my spirits rose – not, as evil-minded persons have suggested, at the prospect of interfering in matters which were not my concern, but at the imminence of the exquisite Dahshoor pyramids.[loc. 11925]
Emerson and Amelia (and their irritating son Ramses) are sulking about not being permitted to excavate proper pyramids. Instead, they are digging over some mounds of rubble. But everyone perks up when an Egyptian antiquities dealer is found hanged in his shop: not because he is an especially worthy individual, but because all the signs point to murder and mystery, which are as meat and drink to the Emerson family. Yes, even their darling child. (I blame the parents.)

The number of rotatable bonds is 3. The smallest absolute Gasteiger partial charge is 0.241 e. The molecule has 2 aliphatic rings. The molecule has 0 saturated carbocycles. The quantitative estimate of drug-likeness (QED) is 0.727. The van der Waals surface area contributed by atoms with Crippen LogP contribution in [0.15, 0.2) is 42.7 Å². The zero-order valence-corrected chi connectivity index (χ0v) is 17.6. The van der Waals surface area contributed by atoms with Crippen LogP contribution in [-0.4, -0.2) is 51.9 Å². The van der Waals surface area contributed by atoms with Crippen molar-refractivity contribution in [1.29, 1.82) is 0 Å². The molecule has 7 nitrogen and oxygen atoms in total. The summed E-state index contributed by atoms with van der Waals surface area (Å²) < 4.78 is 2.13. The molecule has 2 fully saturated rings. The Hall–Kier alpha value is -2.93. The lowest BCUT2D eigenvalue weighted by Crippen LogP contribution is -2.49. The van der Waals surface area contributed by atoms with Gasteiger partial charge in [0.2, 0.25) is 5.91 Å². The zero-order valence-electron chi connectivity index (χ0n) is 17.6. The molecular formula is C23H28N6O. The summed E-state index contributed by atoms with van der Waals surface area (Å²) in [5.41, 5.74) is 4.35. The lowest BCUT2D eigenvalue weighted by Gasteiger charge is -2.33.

Meanwhile, a village near the dig seems to have been overrun by American missionaries; a German aristocrat with more money than taste appears on the scene, accompanied by her pet lion-cub; Ramses carries out some excavations of his own; and the Egyptians are, in general, morally superior to the Americans, British and European characters.
This is the book where I began to see potential in Ramses (who is, as one character says, 'catastrophically precocious'). His interactions with the cat Bastet are delightful. And Amelia's very Victorian parenting -- even Emerson seems to think she is rather hard on her son -- is, though troublesome to a modern reader, exactly the environment in which a child of intelligence, curiosity and courage thrives. (Besides, she does turn out to have a violently maternal streak.) And it's Ramses whose actions turn the tide of the novel.
Also features a Master Criminal.